Mock drafts are heating up as we get closer to the big day, and more and more of them are starting to suggest the possibility that the consensus top three wide receivers in the draft - CeeDee Lamb, Jerry Jeudy, and Henry Ruggs - might all be gone by the time the 49ers make their first selection and number 13. If that happens, the 49ers might be forced to use that selection on a position other than wideout, or possibly trade back, pushing their first pick outside of the top 20.
And if that happens, and they still want to address their need for a big play wide receiver, there is one name that they may want to give serious consideration to:
Safe to say you can check this box with Reagor. He ran a 4.47 at the combine, which may not be considered elite next to Henry Ruggs, but it’s plenty fast. Need to see it to believe it? I present to you Exhibit A:
Still not convinced? Check out this DB sneaking a peak into the backfield for a split second. Reagor makes him pay.
Some might count Reagor’s low production in his three years at TCU as a strike against him, but after watching the tape, it seems that the culprit wasn’t Reagor’s lack of talent, it was inconsistent QB play. You could fill a stat book with the yardage and touchdowns Reagor left on the field due to poorly thrown balls.
Here Reagor toasts the DB, creating seven yards of separation and an easy path to six points. Instead, the QB throws it high and outside. Reagor does an amazing job of adjusting to the pass and fully extending to make the play, but it should’ve been a 66-yard walk-in TD.
Same game. Draws the DB in, blows by him, five yards of separation, QB sails it. Another 22 yds and a TD left off the stat sheet.
A bit of a mixed bag as Reagor did struggle with drops at times, but he also showed the ability to make catches from just about any angle. It doesn’t hurt that he has a 42 inch vertical (tied with Henry Ruggs for 2nd best overall at the combine), which allows him to high point the ball in contested situations and, as mentioned previously, to adjust to poorly thrown balls from the QB. Here’s a perfect example of Reagor doing just that:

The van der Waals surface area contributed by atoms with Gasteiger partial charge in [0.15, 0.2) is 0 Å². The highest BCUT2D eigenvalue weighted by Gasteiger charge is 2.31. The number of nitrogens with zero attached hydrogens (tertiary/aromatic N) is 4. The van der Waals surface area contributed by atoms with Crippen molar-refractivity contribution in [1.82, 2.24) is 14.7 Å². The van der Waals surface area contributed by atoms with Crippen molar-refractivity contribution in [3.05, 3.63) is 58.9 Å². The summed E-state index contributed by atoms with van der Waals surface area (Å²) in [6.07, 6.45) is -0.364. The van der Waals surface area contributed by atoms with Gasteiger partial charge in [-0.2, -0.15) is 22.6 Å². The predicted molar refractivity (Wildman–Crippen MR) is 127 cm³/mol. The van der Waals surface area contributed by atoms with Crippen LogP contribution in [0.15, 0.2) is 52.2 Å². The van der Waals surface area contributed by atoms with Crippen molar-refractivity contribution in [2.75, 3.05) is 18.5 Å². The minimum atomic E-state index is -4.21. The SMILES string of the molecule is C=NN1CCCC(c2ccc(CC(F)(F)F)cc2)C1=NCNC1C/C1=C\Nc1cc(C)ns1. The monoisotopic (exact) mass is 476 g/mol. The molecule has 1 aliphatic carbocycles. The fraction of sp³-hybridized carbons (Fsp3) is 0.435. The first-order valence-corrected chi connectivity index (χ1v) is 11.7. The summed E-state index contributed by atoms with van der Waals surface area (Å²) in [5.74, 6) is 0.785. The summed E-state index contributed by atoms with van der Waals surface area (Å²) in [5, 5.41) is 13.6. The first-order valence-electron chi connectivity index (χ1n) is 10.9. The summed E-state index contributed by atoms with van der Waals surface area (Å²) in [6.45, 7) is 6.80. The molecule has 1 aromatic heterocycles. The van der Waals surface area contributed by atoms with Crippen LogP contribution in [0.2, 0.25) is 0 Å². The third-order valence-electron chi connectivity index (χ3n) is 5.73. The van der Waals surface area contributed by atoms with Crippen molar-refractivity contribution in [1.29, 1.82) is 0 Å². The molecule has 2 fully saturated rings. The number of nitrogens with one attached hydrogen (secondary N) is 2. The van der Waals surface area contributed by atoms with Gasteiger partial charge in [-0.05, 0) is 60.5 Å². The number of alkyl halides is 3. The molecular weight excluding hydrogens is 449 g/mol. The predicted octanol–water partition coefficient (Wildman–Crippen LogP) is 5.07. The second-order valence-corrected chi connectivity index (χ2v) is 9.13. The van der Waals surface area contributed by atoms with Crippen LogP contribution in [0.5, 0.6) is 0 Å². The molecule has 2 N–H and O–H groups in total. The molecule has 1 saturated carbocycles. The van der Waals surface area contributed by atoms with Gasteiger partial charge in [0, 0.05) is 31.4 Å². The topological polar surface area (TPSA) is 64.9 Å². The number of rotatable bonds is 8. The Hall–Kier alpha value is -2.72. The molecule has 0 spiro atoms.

Incredible focus here as the pass sails directly into the DB’s hands, Reagor out jumps him from behind and somehow comes down with the ball.
Excellent route-running skills, though he did have a somewhat basic route tree at TCU. Reagor can create separation easily in both man and zone coverage. Here in zone, Reagor gets to the first down marker and settles into open space. Unfortunately, the QB zips it over his head.
My favorite play of Reagor’s here against Texas Tech. The double move leaves the DB completely turned around, wide open in the end zone, the ball is thrown high and behind, makes a nice adjustment, and hauls it.
A little bit of added value with Reagor is his ability to return punts. Richie James handled the responsibilities last season and is set to do it again unless a replacement is found. If the 49ers did draft Reagor, they would definitely want to consider giving him a crack at the job.
Not crazy about the fumble at the beginning of this one but the end result is nice.
We talked about his issues with drops - he had nine last season - and that’s something he is definitely going to need to address, though contrary to popular belief, it is a fixable trait. Amari Cooper had 18 drops - a whopping 20% drop rate - his rookie year, and 17% as recently as 2017, but the change of scenery (and QB) has done him wonders, and he has posted respectable numbers (5.6% and 4.2%) over the past two seasons.
Reagor also put up a pretty awful 3-cone time at the combine (7.31), which might not fly with Shanahan, but DK Metcalf ran a 7.38 3-cone last year, and he had a fine rookie year.
And last but not least - say it with me - he played in the Big 12. The conference has a bad reputation for producing overrated wide receiver prospects based on the lack of defense, and it’s definitely an earned reputation. Reagor has had the majority of his success against Big 12 teams, but he did have seven receptions for 98 yards against Ohio St last year, so he can at least compete against better opponents.
The Final Word
By all accounts, Jalen Reagor is expected to go in the back third of the first round, and that makes sense. On tape, Reagor is right up there with Jerry Jeudy when it comes to speed, separation, and route-running ability. Terrible QB play severely limited his statistics and may have caused the issues with drops as well. The ceiling is incredibly high with Jalen Reagor, but his floor is probably much lower than the other top prospects at the position as well. In the end, I think with the right team, the right coaching staff, and a decent QB, Jalen Reagor could find himself producing in the NFL like a true number one receiver, sooner rather than later.